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Hexham Abbey

History

Cloister garth & new entrance porchThere has been a church on this site over for 1300 years since Queen Etheldreda made a grant of lands to Wilfrid, Bishop of York c.674.

The Saxon crypt and apse of Wilfrid’s Benedictine abbey still remain. In Norman times Wilfrid’s abbey was replaced by an Augustinian priory, and the church you see today is mainly that building of about 1180–1250, in the Early English style of architecture. The choir, north and south transepts and the cloisters, where canons studied and meditated, date from this period.

The east end was rebuilt in 1860 and the nave, whose walls incorporate some of the earlier church, was built in 1908.

In 1996 an additional chapel was created at the east end of the north choir aisle. Named “St Wilfrid’s Chapel”, it offers a place for prayer or quiet reflection.

In 1537 Henry VIII took away the Abbey’s monastic buildings, but in 2012 these came back into the possession of the Abbey. They are now the home of our permanent exhibition, “The Big Story”, bringing the history of the Abbey to life through the inspiring characters who shaped its development over the ages.

 

Architecture

The east end, viewed from the Market Place, is a reconstruction designed by John Dobson in 1858, and based on Whitby Abbey. The rest of the late-12th-century chancel is Early English in style with lancet windows in the aisle and in the clerestory.

The tower over the crossing is low in height with bell openings and blind arcading, typical of the late 13th century, and a battlemented parapet.

The south transept has an eastern aisle with large lancet windows, with lancets again in the clerestory, but the semi-octagonal buttresses are later in style than the flat buttresses of the chancel. The southern bay is unusually taken up by the slype, now the main entrance to the Abbey, but originally a passage between the south transept and the chapter house that led from the cloisters to the canons’ cemetery. To the south of the transept lay the vestibule to the chapter house, now the Abbey Gift Shop.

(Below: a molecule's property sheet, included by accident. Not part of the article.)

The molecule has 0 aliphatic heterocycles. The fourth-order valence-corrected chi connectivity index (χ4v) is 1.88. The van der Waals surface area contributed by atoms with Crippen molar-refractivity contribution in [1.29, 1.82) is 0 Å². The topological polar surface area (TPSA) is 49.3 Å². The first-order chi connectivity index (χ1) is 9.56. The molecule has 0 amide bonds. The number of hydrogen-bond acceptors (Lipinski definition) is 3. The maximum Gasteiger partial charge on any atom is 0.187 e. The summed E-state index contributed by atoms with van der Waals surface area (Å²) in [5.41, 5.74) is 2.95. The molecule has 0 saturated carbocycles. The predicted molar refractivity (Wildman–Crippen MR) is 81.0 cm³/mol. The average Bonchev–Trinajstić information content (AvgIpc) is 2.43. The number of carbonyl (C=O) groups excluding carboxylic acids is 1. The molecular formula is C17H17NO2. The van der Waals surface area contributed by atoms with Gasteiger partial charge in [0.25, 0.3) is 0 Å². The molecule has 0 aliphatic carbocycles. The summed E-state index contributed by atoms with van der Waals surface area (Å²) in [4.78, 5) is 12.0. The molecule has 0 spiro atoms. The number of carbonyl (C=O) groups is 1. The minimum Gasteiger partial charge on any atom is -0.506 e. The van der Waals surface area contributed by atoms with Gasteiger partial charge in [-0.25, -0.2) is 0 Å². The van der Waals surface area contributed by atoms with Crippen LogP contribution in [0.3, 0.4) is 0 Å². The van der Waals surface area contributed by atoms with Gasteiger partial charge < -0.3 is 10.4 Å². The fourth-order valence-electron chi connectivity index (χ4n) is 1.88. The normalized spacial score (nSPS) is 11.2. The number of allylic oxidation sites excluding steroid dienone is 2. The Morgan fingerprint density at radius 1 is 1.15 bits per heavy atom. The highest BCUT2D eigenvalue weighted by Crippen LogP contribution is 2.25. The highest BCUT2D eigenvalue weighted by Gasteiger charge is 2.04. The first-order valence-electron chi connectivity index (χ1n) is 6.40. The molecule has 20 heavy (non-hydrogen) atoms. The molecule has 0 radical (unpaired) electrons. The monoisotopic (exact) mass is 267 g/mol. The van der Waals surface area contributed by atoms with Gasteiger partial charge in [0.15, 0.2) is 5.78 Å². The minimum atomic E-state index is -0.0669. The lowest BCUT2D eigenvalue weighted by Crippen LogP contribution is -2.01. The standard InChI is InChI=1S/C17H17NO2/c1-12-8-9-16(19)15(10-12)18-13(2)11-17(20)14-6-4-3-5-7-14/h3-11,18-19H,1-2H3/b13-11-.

The nave was rebuilt in 1907–1908 on the plan of the 12th-century priory nave, i.e. with a single aisle on the north side. The design, by Temple Moore FRIBA, was in the 14th-century Decorated style. The doorway at the west end is on the site of the priory doorway that, in turn, may have been rebuilt on the line of the original Saxon church.

The north transept is similar to the south except for the three very long lancet windows in the north end, that are wider than usual for this position and are very well proportioned. The west side of this transept is arguably the finest part of the whole exterior. There is a single aisle in the east side. Until 1870 a large 17th-century “Mercers” doorway formed the principal entrance to the Abbey.

Attractions

Anglo-Saxon Crypt, the oldest part of Hexham Abbey. Here lie rooms and passageways left intact from Wilfrid’s original church.

Frith Stool which stands in the middle of the Choir, a Saxon bishop’s throne dating from the 7th Century. Perhaps Saint Wilfrid had it made after he founded the first monastery here in about 674.

Dark-Age cross commemorating Acca, Hexham’s second Bishop.

Medieval Night Stair: 35 age-worn stone steps that rise from the south transept, leading to a broad gallery behind a stone parapet. The monks’ dormitory used to be beyond the gallery, and they would use these stairs to access to the church for their nightly prayers. This is the only remaining Night Stair still in daily use.

Stained glass windows. When the sun is shining, the light plays wonderful jewelled patterns on the Abbey pillars and walls.

Painted 15th-Century screen showing the images of seven Bishops as well as macabre scenes from “The Dance of Death”.

The Hexham Chalice: a tiny copper-gilt goblet used by Anglo-Saxon missionaries to celebrate Holy Communion, which is now the centrepiece of our exhibition, “The Big Story”.

Local Interest

The Moot Hall, built in the 15th Century, stands tall across the Market Place. It once formed the gateway to the Archbishop of York's buildings and provided the courtrooms in which prisoners from the nearby Old Gaol were tried.

The Old Gaol, behind the Moot Hall, was one of the first purpose built jails in England. It was built 1330-1333, on the order of the Archbishop of York, and is a Grade I listed Scheduled Monument. It now houses a museum about the Border Reivers.

The Queen's Hall arts centre houses Hexham Library which contains the Brough Local Studies Collection, the second largest local history collection in the county.